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Kenai River subsistence restricted

Russian River an alternative for fishery users

Posted: June 19, 2013 - 10:35pm  |  Updated: June 20, 2013 - 8:24am

The federal subsistence fishery for king salmon has been restricted, mirroring state restrictions issued Tuesday in response to low numbers of kings during the early run on the Kenai River.

Beginning today through July 14, anglers will be prohibited from subsistence fishing for king salmon using dipnet and rod and reel fisheries on the Kenai River.

While the federal subsistence fishery, located within the Kenai Wildlife Refuge is not heavily used — there have been no kings harvested in the fishery to date according to a Fish and Wildlife representative — the closure was warranted.

“It is a conservation concern right now and people could take advantage of (the fishery) if they chose if we leave it open,” he said.

Fewer than 1,100 kings have been counted in the early run on the Kenai and Alaska Department of Fish and Game biologists said Tuesday projections show that less than half of the river’s escapement goal will return.

Jeffry Anderson, Cook Inlet Area inseason manager for Fish and Wildlife, said while the Kenai and Kasilof rivers do not typically have robust subsistence use, the Russian River has an active subsistence sockeye fishery for rural residents of Hope, Cooper Landing and Ninilchik.

For residents from those three areas who have a subsistence permit, the daily bag limit for rod and reel fishing is six sockeye and the dipnetting harvest limit is 25 sockeye per permit holder annually.

Anderson said those dipnetted sockeye in the subsistence fishery could not be taken in addition to the personal-use dipnet allowance in other parts of the state and anglers had to choose one or the other.


Rashah McChesney can be reached at

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KenaiKardinal88 06/20/13 - 06:27 pm
Out with the Feds

Federal subsistence - total abuse of federal power.

Thank the Dems and weak Republicans like Murkowski for this abuse of the average, non-native Alaskan.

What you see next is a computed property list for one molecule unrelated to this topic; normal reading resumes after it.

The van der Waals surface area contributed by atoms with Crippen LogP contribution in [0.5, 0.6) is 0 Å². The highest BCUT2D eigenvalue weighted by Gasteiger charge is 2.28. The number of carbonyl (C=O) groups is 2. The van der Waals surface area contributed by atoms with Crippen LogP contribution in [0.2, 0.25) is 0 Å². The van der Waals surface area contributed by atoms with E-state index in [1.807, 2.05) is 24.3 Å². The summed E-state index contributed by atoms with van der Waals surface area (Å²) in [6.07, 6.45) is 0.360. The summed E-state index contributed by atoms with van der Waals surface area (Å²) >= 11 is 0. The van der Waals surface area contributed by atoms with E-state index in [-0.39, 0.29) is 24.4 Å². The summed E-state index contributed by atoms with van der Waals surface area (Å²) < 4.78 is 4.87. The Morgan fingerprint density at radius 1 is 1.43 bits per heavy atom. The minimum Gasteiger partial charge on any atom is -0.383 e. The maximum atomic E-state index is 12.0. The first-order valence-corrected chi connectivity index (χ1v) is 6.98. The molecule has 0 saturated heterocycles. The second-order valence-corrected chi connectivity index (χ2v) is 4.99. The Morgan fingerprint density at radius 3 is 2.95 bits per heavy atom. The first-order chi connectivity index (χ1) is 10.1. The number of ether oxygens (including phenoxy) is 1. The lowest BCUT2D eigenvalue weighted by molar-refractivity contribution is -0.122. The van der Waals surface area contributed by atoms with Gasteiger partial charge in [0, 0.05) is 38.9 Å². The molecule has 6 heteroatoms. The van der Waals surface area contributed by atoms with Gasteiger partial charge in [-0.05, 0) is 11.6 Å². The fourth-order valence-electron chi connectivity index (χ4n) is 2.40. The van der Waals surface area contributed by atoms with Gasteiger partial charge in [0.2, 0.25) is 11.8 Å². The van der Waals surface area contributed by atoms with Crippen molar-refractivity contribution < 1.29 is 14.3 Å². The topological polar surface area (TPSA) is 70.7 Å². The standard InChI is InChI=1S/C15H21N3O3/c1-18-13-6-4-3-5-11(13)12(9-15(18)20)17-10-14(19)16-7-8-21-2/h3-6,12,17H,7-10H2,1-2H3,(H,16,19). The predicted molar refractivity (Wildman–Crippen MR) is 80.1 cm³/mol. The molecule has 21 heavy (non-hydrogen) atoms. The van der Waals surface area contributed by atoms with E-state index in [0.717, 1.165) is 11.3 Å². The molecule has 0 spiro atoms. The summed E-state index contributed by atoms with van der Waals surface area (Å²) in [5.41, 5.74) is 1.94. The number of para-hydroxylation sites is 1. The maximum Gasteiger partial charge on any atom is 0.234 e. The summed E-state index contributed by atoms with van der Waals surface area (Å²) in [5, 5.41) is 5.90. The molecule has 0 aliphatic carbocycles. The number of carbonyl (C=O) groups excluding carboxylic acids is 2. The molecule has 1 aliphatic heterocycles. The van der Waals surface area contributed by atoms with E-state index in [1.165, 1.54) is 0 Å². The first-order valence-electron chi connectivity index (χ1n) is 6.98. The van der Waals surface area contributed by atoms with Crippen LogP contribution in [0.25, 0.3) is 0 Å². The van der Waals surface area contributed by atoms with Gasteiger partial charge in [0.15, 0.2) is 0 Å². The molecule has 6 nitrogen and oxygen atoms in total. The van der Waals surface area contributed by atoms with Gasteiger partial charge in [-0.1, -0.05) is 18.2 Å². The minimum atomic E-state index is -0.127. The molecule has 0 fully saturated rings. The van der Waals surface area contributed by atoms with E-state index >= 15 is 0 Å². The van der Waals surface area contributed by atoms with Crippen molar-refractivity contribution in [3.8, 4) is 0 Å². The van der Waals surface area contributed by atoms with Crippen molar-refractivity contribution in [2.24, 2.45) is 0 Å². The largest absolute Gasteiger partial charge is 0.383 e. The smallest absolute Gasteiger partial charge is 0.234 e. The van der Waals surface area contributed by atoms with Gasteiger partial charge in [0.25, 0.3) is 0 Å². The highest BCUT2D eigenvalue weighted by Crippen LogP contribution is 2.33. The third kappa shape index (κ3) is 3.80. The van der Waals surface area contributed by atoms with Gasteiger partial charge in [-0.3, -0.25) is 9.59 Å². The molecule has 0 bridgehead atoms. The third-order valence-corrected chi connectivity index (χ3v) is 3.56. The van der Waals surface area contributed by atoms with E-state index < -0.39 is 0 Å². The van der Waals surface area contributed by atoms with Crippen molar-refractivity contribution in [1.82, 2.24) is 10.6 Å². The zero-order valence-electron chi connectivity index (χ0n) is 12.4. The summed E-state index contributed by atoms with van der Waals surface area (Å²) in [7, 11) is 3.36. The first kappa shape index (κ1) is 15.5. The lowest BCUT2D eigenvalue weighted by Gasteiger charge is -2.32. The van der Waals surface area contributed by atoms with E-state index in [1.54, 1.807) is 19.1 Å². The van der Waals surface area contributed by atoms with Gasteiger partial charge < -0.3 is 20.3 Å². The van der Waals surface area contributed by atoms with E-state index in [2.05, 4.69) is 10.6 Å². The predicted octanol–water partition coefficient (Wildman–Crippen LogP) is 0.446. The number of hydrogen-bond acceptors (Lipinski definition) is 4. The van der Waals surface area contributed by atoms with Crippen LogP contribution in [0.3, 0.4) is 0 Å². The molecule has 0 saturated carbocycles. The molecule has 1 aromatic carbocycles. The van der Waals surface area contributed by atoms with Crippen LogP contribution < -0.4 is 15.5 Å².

kenai123 06/22/13 - 03:59 pm
ADF&G has caused our fisheries problems.

Stopping people from subsistence fishing for king salmon is only the beginning of the fall-out from our ADF&G not knowing what they are doing. This run is the results of fisheries management not knowing what it was doing between 2002 - 2012. Our ADF&G is claiming a "natural low abundance situation". It is a low abundance situation but it is NOT "natural". It is ADF&G caused.

1950 lower 48 east coast commercial fisheries caught so many cod that they caused their cod fisheries collapse by 1970. 1930 depression era farmers plowed up the grassy prairies but caused The Great Dust Bowl. World War 2 era dam builders produced cheap electricity but killed most of their salmon. The lower 48 west coast timber industry cut so many trees that they eroded and silted their river thus killing most of their salmon. 1990 lower 48 west coast commercial salmon fisheries caught so many salmon that they help cause their salmon fisheries collapse by 2000. Before 1980 Florida had a massive tarpon resource but they allowed excess commercial harvest of tarpon prey like blue crab, pink shrimp and toadfish, thus causing their tarpon to collapse by 1990. Many claimed these losses were the result of "a natural cycle". Excess commercial harvest has depleted Alaska's herring, crab and now king salmon resources. Our ADF&G is claiming "a natural low abundance" but we are compelled to ask if this is in fact "a natural cycle" or the direct results of the same excessive commercial activities and mis-management which has plagued our past?

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